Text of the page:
7. Questions & Answers
Just how necessary is fat? Can we live without it?
First, we must make an important distinction between fat in the body and fat in the diet. Fat in the body is absolutely necessary for our health. It exists in every cell and performs a vital role in our metabolic functions. We could not live without it. Now fat in the diet is a somewhat different matter. It is also omnipresent. It is in every food we eat. The fat needed in the body can also be formed from the carbohydrates in the diet. Fat in the body does not have to come from high-fat foods.
I like salads, but I couldn’t make a meal out of them unless I add salad dressings. Aren’t there some acceptable salad oils?
The only acceptable oil for a salad is the oil as it naturally occurs in the complete wholesome food. When you use extracted vegetable oils, you are coating all your foods with a layer of rancid fat. Free oils are simply too unstable and fragmented to be used safely.
There are, however, some acceptable alternatives. I would first suggest eating a small amount of nuts or seeds or avocado along with your salad. By adding a small amount of these high-fat foods, a salad can give you the “full feeling” which is caused by the slow digestion of the accompanying fats. The second alternative, while not as good, is to blend a few nuts or seeds or avocado with a tomato and/or a small amount of distilled water. This makes an acceptable salad dressing substitute if used immediately after making.
Nuts and seeds are hard for me to digest. How can I get my fats?
By eating a calorie-sufficient diet of wholesome foods. It is not necessary to eat high-fat foods to obtain fat in your diet, nor should we feel obligated to eat any foods, even wholesome foods, because of some particular nutrient value. Eat only what you can relish and digest. Many Life Scientists go for months without eating high-fat foods, especially during the warmer seasons.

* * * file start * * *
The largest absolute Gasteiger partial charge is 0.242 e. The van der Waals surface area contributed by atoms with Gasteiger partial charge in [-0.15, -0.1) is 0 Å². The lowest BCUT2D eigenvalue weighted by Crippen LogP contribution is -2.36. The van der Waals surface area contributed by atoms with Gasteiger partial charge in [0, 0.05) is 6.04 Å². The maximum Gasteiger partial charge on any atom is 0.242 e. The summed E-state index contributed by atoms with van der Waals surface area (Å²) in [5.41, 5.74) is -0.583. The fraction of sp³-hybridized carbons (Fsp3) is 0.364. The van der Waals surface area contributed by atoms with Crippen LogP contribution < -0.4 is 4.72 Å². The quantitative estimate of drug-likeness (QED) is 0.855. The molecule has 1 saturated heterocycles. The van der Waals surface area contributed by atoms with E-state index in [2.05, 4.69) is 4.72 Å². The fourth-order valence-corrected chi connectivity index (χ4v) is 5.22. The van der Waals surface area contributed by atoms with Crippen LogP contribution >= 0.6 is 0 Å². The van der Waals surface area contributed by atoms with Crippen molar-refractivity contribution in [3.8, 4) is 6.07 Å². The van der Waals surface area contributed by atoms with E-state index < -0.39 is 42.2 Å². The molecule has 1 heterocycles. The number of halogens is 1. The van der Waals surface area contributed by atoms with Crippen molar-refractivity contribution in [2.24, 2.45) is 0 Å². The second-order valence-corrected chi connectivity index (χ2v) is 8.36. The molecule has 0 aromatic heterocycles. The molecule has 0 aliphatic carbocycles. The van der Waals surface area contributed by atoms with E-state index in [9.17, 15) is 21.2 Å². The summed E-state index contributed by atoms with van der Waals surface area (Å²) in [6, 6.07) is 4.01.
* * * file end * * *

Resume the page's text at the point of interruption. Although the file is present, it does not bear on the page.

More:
I’m underweight. Shouldn’t I eat high-fat foods to gain weight?
Many underweight problems arise from metabolic instead of dietic problems. Fats are difficult to digest. If your powers of digestion and assimilation are somewhat weak, as is often the case with underweight people, fats are not good foods to eat. The best foods for weight gain are not the high-fat foods, but the high-carbohydrate foods. Sweet fruits such as bananas, dates, figs, grapes, raisins, etc. are the best high-carbohydrate foods for weight gain.
Fats play a variety of roles in the health of the body. Most diets today have an excess of fats, which contributes to a number of diseases and problems. The fat intake in a diet should be limited as much as possible.
A deficiency of fats in the diet is a nutritional rarity. Usually this can only occur after a period of nutrient starvation or from a metabolic impairment. Fats are present in every food we eat.
High-fat foods are difficult to digest and should be consumed in small quantities. Only wholesome high-fat foods should be eaten at all. This means that no animal fats, free oils or heated fats should ever be included in the diet.
A diet consisting chiefly of fruits and vegetables eaten in their natural state, possibly supplemented by moderate amounts of seeds and nuts (at separate meals) can supply us with all the fats we need and optimally meet our other nutritive needs as well.
- 1. Introduction
- 2. What Are Fats?
- 3. Fat Digestion
- 4. How The Body Uses Fat
- 5. Harmful Fats
- 6. The Use Of Fats In A Healthy Diet
- 7. Questions & Answers
- Article #1: A Natural Diet And Sunlight Could Save Your Life By Dr. Zane R. Kime (M.D.)
- Article #2: Fats In The Diet By Marti Fry
- Article #3: Are We Oil And Fat Eaters By T. C. Fry